Uninstalling Chrome Extensions could speed up your Browser

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Don’t treat Chrome extensions like collectibles. Every extension that you install can contribute to page load times and make the web feel slower. Some extensions are worse than others, but in any case, you should uninstall extensions that you aren’t using.

This isn’t a new idea—computer users have been trying to identify resource-hungry extensions for as long as I can remember. But it’s hard to pin down the exact amount of time, in milliseconds, that a particular extension will add to a website’s loading process.

Now, a study by DebugBear is putting things into perspective. DebugBear evaluated the top 5,000 Chrome extensions to measure their impact on CPU processing and website load time. Many extensions have a negligible impact on page load times (even if they use a lot of CPU resources), though there are plenty of extensions that extend page load times by more than a full second.

It seems that AI and shopping extensions are the biggest offenders. DebugBear found that extensions like Monica AI and Klarna Pay Later run before a web page has finished loading, thereby forcing the user to wait longer than they should. Of course, there are no absolutes here—extensions like Honey and Merlin AI don’t run until a page’s content is displayed, so their impact is often insignificant.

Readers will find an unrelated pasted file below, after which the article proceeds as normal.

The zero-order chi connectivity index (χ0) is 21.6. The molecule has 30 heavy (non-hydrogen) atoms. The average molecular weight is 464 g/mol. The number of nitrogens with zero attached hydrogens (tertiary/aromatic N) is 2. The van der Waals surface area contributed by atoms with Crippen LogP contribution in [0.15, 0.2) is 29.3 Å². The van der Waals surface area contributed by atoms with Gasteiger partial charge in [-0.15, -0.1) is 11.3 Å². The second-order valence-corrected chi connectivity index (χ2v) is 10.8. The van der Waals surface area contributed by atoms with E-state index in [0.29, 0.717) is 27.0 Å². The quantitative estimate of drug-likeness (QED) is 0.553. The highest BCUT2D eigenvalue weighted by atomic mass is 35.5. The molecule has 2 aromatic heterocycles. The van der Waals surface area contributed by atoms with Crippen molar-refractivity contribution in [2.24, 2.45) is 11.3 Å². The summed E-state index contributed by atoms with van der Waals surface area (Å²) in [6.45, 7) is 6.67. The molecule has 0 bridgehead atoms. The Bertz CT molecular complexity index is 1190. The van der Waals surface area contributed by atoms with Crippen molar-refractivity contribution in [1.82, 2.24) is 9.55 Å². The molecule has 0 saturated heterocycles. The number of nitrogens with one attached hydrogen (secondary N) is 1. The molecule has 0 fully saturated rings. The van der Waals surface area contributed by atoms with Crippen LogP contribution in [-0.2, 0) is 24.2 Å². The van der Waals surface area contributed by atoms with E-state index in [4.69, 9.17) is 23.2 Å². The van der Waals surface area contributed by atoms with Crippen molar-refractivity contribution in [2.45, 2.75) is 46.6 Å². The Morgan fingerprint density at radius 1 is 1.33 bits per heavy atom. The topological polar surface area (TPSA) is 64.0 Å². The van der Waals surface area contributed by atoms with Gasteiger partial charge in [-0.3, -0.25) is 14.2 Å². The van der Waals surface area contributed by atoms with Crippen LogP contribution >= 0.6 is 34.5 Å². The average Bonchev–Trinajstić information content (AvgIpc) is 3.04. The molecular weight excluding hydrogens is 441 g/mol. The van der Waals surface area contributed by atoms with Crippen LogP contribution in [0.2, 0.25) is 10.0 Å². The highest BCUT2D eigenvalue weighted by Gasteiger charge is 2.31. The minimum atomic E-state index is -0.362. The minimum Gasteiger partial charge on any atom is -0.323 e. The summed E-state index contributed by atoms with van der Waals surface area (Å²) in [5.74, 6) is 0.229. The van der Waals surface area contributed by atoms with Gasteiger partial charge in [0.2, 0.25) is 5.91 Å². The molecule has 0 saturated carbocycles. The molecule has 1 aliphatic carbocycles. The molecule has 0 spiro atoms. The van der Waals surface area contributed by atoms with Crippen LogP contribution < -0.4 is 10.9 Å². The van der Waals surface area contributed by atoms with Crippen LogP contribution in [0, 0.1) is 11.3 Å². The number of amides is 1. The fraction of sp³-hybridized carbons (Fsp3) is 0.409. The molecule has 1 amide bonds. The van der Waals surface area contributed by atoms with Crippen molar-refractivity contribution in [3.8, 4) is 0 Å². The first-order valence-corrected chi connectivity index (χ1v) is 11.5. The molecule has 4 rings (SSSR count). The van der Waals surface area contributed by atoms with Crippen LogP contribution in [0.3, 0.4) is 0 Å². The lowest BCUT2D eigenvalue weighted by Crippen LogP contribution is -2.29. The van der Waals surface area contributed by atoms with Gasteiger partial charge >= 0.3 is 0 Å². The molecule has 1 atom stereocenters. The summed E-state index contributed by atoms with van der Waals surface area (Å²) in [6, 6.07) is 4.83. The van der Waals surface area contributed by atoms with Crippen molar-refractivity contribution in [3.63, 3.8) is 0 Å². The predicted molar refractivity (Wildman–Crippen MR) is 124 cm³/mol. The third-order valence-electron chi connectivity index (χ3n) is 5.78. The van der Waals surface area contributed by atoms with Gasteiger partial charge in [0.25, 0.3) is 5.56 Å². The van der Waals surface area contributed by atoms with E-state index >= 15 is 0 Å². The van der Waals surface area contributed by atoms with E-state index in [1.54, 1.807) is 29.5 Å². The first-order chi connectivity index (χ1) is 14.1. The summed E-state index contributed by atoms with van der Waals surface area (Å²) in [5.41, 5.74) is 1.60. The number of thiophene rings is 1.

But even if an extension runs after a web page has loaded, it may eat away at an unnecessary amount of computer resources. The Honey coupon extension is a CPU hog and may make your computer slower when you visit certain websites, especially when paired with other resource-hungry extensions like Dark Reader, MozBar, or Merlin AI.

Ad blockers are the only extensions that reduce page load time, CPU usage, and RAM usage. The goal of an ad blocker is to prevent websites from loading unneeded assets, so this isn’t much of a surprise (it’s also touted as a selling point for most ad blockers). Though I should note that the positive impact of an ad blocker can vary based on your settings and the websites that you visit.

Even if you can tolerate a slow browsing experience, you should uninstall unneeded extensions in the name of privacy and security. Browser extensions from reputable brands like AVG have been caught collecting and selling user data. And hackers have a habit of converting extensions into malware or spyware.

I suggest that you check out DebugBear’s Chrome Extension Performance Lookup tool to see the impact that some extensions have on your browsing experience. Or, skip the research and uninstall Chrome extensions that you aren’t using. Your browser may run faster, and if not, it will at least be more secure and less cluttered.

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